But even in the best-case outcome that avoids any surgery, Gilotra said Bautista returning this season would be “really unlikely,” estimating a three-month recovery and ramp-up period. Bautista suffered the injury with two outs and two strikes Aug. 25, walking gingerly near the mound and flexing his right hand after a 102.3 mph fastball and exiting without throwing a warmup pitch. Even a two-month timeline would mean he’s out until the World Series

“You can potentially — doesn’t always work; none of these things are 100% — but potentially avoid surgery altogether,” Gilotra said. “It’s not fast, but you get to avoid an operation. Could this be he’s somewhere in that process? Sure. But it’s just strange that that would never be divulged.

“If it was bad enough that he had to stop, which means it was hurting him to throw, to return, even if it’s the most minor injury, it would be unlikely, even in the postseason. … A lot of these protocols err on the side of caution, especially for someone like him, who’s so young and so good.”

What’s to come?

It’s a big week at Camden Yards.

The Orioles entered Sunday with their magic number to clinch a playoff spot for the first time since 2016 at five. The math is complicated because the teams in the wild-card race have remaining games against one another, but effectively, there’s no scenario a Baltimore team with 95 victories misses the postseason. Regardless of what happens in other series, five wins within their three games against the St. Louis Cardinals — the second of which will feature left-hander John Means’ return from his Tommy John surgery — and four against the Tampa Bay Rays ensure the Orioles will be in the playoffs.

That Rays series carries extra weight, with Baltimore entering the week holding a three-game lead on Tampa Bay in the American League East. By taking one game in the series, the Orioles secure the tiebreaker between the teams, which could prove significant. The club has announced that Friday’s game, before which longtime center fielder Adam Jones will retire with the Orioles, is sold out.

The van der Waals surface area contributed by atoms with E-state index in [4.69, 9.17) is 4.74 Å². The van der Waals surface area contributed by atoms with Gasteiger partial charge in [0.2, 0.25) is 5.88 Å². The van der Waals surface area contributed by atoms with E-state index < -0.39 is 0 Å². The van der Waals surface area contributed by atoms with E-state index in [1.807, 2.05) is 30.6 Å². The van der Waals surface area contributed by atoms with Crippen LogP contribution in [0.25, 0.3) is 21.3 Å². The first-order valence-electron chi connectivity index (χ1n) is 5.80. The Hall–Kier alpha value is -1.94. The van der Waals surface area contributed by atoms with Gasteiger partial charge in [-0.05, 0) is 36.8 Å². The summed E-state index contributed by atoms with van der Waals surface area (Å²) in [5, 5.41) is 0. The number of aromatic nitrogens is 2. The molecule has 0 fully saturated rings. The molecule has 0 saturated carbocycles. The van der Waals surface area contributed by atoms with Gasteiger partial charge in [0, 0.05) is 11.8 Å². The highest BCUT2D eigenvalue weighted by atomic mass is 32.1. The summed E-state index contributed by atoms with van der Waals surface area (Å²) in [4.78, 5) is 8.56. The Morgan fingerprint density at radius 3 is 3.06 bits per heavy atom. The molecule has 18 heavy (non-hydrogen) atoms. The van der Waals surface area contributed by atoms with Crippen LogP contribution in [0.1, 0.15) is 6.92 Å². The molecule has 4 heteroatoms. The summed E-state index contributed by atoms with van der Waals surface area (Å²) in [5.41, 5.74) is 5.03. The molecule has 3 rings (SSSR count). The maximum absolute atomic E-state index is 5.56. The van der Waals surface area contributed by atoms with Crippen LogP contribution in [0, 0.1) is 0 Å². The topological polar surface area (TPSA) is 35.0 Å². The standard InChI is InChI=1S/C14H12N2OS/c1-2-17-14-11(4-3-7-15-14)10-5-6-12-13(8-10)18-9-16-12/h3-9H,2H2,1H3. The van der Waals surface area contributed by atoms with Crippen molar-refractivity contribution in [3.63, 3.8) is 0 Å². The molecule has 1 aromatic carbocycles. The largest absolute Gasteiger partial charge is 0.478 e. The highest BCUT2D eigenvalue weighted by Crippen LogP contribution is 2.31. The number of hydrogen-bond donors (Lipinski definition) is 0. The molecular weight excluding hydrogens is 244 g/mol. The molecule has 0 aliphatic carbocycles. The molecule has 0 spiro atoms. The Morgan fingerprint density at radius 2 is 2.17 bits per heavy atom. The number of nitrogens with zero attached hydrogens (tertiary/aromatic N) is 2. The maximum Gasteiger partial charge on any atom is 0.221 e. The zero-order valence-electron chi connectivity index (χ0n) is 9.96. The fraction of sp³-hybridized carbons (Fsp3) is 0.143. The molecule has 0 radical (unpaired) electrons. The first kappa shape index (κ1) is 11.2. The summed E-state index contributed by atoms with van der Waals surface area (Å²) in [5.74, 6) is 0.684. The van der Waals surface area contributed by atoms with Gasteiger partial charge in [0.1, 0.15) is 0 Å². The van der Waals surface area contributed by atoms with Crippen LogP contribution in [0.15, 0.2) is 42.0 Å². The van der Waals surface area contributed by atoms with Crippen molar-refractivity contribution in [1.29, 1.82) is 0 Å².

What was good?

When Austin Hays’ season began to crater midway through 2022, he struggled to stop it. But lessons learned from the second half of last year, Hays said, have helped him avoid a repeat in 2023.

Hays hit .180/.217/.250 in his first 27 games after making his first All-Star appearance, dropping his OPS to its lowest postgame mark since April 9 at .754. But he entered Sunday with an OPS of 1.008 over his next 20 games, saying he now has a better understanding of mechanical adjustments he needs to make to get his bat path where he wants it.

“I think the difference is I have things that I’ve had to try, so there’s stuff I’ve realized that doesn’t work, and there’s stuff that has worked, so I can go straight to things that have worked, and I have confidence in that,” Hays said. “I definitely feel like I’ve learned what adjustments to make. … I’d say I’ve grown because of what I went through in the second half last year.”

What wasn’t?

Ryan Mountcastle returned from his vertigo scare and went on a tear, putting up an OPS of .993 across July and August. But he missed the first two games of September with another illness, and in six games this month — all Orioles wins — he’s hitting .214 with no extra-base hits.

On the farm

Colton Cowser was one of the Orioles’ September call-ups, but he didn’t get to stick around long before being sent back to Triple-A once Aaron Hicks was activated from the IL. Back with Norfolk, Baltimore’s No. 2 prospect continued to thrive, batting .333/.367/.625 with two home runs last week. The 23-year-old outfielder is hitting .315 with 14 home runs and a .966 OPS for the Tides this year.